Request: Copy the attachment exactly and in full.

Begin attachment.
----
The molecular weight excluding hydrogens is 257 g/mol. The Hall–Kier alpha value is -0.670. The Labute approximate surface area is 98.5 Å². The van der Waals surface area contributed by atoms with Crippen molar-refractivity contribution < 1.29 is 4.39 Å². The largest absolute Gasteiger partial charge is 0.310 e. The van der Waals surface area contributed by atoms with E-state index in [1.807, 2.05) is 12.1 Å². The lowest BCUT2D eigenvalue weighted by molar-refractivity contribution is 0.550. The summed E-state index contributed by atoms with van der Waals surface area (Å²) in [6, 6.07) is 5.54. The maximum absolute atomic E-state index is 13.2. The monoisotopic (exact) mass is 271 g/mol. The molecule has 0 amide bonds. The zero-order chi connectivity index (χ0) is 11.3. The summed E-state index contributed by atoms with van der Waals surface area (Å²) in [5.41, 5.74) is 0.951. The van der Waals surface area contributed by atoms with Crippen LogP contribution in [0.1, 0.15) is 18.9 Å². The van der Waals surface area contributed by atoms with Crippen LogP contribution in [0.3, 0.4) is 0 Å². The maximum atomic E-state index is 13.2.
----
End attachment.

The molecular weight excluding hydrogens is 257 g/mol. The Hall–Kier alpha value is -0.670. The Labute approximate surface area is 98.5 Å². The van der Waals surface area contributed by atoms with Crippen molar-refractivity contribution < 1.29 is 4.39 Å². The largest absolute Gasteiger partial charge is 0.310 e. The van der Waals surface area contributed by atoms with E-state index in [1.807, 2.05) is 12.1 Å². The lowest BCUT2D eigenvalue weighted by molar-refractivity contribution is 0.550. The summed E-state index contributed by atoms with van der Waals surface area (Å²) in [6, 6.07) is 5.54. The maximum absolute atomic E-state index is 13.2. The monoisotopic (exact) mass is 271 g/mol. The molecule has 0 amide bonds. The zero-order chi connectivity index (χ0) is 11.3. The summed E-state index contributed by atoms with van der Waals surface area (Å²) in [5.41, 5.74) is 0.951. The van der Waals surface area contributed by atoms with Crippen LogP contribution in [0.1, 0.15) is 18.9 Å². The van der Waals surface area contributed by atoms with Crippen LogP contribution in [0.3, 0.4) is 0 Å². The maximum atomic E-state index is 13.2.